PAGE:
Krzysztof Krawiec


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Genetic programming (GP) is not a field noted for the rigor of its benchmarking. Some of its benchmark problems are popular purely through historical contingency, and they can be criticized as too easy or as providing misleading information concerning real-world performance, but they persist largely because of inertia and the lack of good alternatives. Even where the problems themselves are impeccable, comparisons between studies are made more difficult by the lack of standardization. We argue that the definition of standard benchmarks is an essential step in the maturation of the field. We make several contributions towards this goal. We motivate the development of a benchmark suite and define its goals; we survey existing practice; we enumerate many candidate benchmarks; we report progress on reference implementations; and we set out a concrete plan for gathering feedback from the GP community that would, if adopted, lead to a standard set of benchmarks.

@INPROCEEDINGS { McDermott:2012:GPN:2330163.2330273,
    AUTHOR = { McDermott, James and White, David R. and Luke, Sean and Manzoni, Luca and Castelli, Mauro and Vanneschi, Leonardo and Jaƛkowski, Wojciech and Krawiec, Krzysztof and Harper, Robin and De Jong, Kenneth and O'Reilly, Una-May },
    TITLE = { Genetic programming needs better benchmarks },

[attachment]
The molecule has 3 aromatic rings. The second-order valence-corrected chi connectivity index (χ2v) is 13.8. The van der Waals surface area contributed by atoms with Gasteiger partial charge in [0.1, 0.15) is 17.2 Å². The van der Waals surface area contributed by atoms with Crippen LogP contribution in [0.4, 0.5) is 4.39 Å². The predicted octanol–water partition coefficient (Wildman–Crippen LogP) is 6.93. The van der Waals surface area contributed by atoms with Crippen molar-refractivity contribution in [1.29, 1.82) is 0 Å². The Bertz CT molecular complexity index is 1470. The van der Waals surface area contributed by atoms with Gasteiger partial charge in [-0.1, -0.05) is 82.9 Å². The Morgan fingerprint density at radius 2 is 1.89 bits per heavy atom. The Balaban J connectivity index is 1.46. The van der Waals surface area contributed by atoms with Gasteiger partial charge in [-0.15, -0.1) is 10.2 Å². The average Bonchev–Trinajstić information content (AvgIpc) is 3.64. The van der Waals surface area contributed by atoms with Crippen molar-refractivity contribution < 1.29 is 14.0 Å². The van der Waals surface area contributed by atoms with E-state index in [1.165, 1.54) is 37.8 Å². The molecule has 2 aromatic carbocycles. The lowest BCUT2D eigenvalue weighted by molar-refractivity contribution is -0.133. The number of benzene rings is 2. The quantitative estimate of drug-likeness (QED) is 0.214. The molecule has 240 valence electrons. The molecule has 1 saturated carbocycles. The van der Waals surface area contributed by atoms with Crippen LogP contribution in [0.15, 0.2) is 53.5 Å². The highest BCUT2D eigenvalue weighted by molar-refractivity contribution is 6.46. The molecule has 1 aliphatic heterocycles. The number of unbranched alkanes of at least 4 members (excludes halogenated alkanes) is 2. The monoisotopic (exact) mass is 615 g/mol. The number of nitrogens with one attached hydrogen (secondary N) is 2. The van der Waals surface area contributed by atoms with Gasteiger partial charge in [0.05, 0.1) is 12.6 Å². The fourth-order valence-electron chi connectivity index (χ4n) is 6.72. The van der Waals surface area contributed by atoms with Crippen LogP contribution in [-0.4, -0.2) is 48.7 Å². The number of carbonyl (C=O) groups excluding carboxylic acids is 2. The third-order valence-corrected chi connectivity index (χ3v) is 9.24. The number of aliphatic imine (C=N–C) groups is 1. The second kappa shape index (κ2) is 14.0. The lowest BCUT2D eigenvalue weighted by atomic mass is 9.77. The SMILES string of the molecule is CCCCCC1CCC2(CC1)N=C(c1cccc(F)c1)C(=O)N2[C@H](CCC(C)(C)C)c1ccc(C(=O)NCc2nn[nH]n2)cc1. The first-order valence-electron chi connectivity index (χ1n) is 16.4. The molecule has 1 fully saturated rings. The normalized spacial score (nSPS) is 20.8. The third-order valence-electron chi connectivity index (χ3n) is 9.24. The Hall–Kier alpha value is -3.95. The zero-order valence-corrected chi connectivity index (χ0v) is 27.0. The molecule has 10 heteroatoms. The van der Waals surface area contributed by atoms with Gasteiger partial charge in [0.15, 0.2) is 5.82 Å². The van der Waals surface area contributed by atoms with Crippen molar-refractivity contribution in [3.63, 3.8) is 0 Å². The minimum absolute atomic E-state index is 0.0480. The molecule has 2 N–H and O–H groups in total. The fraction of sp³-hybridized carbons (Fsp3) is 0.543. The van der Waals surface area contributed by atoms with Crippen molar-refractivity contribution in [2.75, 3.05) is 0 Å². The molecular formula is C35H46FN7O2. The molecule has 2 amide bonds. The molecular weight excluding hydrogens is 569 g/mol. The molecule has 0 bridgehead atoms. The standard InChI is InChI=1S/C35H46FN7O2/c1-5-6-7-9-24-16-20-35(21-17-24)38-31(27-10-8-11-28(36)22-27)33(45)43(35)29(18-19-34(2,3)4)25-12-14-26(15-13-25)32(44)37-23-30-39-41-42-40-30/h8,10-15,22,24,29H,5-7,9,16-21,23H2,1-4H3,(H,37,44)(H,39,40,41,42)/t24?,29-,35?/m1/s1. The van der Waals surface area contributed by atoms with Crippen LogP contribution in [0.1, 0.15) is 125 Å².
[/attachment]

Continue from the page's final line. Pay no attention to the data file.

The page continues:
BOOKTITLE = { Proceedings of the fourteenth international conference on Genetic and evolutionary computation conference },
    SERIES = { GECCO '12 },
    YEAR = { 2012 },
    ISBN = { 978-1-4503-1177-9 },
    LOCATION = { Philadelphia, Pennsylvania, USA },
    PAGES = { 791--798 },
    NUMPAGES = { 8 },
    URL = { http://doi.acm.org/10.1145/2330163.2330273 },
    DOI = { 10.1145/2330163.2330273 },
    ACMID = { 2330273 },
    PUBLISHER = { ACM },
    ADDRESS = { New York, NY, USA },
    KEYWORDS = { genetic programming, benchmarks },
    ABSTRACT = { Genetic programming (GP) is not a field noted for the rigor of its benchmarking. Some of its benchmark problems are popular purely through historical contingency, and they can be criticized as too easy or as providing misleading information concerning real-world performance, but they persist largely because of inertia and the lack of good alternatives. Even where the problems themselves are impeccable, comparisons between studies are made more difficult by the lack of standardization. We argue that the definition of standard benchmarks is an essential step in the maturation of the field. We make several contributions towards this goal. We motivate the development of a benchmark suite and define its goals; we survey existing practice; we enumerate many candidate benchmarks; we report progress on reference implementations; and we set out a concrete plan for gathering feedback from the GP community that would, if adopted, lead to a standard set of benchmarks. },
}


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